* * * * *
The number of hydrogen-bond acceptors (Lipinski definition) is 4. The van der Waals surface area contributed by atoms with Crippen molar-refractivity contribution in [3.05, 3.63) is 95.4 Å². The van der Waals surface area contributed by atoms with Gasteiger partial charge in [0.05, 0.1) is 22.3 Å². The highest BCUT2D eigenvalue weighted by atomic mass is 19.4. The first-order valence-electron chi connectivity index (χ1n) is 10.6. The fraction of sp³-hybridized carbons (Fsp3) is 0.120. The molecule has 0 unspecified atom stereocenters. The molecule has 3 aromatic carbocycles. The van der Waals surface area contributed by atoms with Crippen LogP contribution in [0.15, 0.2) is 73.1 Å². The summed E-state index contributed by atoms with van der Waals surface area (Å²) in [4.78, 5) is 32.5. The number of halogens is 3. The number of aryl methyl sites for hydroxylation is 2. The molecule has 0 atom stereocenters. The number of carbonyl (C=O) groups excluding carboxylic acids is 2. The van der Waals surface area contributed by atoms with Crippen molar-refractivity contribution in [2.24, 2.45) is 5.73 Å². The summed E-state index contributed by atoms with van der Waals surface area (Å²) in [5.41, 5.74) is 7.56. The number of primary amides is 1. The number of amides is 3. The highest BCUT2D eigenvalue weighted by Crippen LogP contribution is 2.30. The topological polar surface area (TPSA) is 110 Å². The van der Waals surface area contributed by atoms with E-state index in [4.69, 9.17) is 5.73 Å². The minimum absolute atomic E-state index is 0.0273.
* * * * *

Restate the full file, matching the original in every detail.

The number of hydrogen-bond acceptors (Lipinski definition) is 4. The van der Waals surface area contributed by atoms with Crippen molar-refractivity contribution in [3.05, 3.63) is 95.4 Å². The van der Waals surface area contributed by atoms with Gasteiger partial charge in [0.05, 0.1) is 22.3 Å². The highest BCUT2D eigenvalue weighted by atomic mass is 19.4. The first-order valence-electron chi connectivity index (χ1n) is 10.6. The fraction of sp³-hybridized carbons (Fsp3) is 0.120. The molecule has 0 unspecified atom stereocenters. The molecule has 3 aromatic carbocycles. The van der Waals surface area contributed by atoms with Crippen LogP contribution in [0.15, 0.2) is 73.1 Å². The summed E-state index contributed by atoms with van der Waals surface area (Å²) in [4.78, 5) is 32.5. The number of halogens is 3. The number of aryl methyl sites for hydroxylation is 2. The molecule has 0 atom stereocenters. The number of carbonyl (C=O) groups excluding carboxylic acids is 2. The van der Waals surface area contributed by atoms with Crippen molar-refractivity contribution in [2.24, 2.45) is 5.73 Å². The summed E-state index contributed by atoms with van der Waals surface area (Å²) in [5.41, 5.74) is 7.56. The number of primary amides is 1. The number of amides is 3. The highest BCUT2D eigenvalue weighted by Crippen LogP contribution is 2.30. The topological polar surface area (TPSA) is 110 Å². The van der Waals surface area contributed by atoms with E-state index in [4.69, 9.17) is 5.73 Å². The minimum absolute atomic E-state index is 0.0273.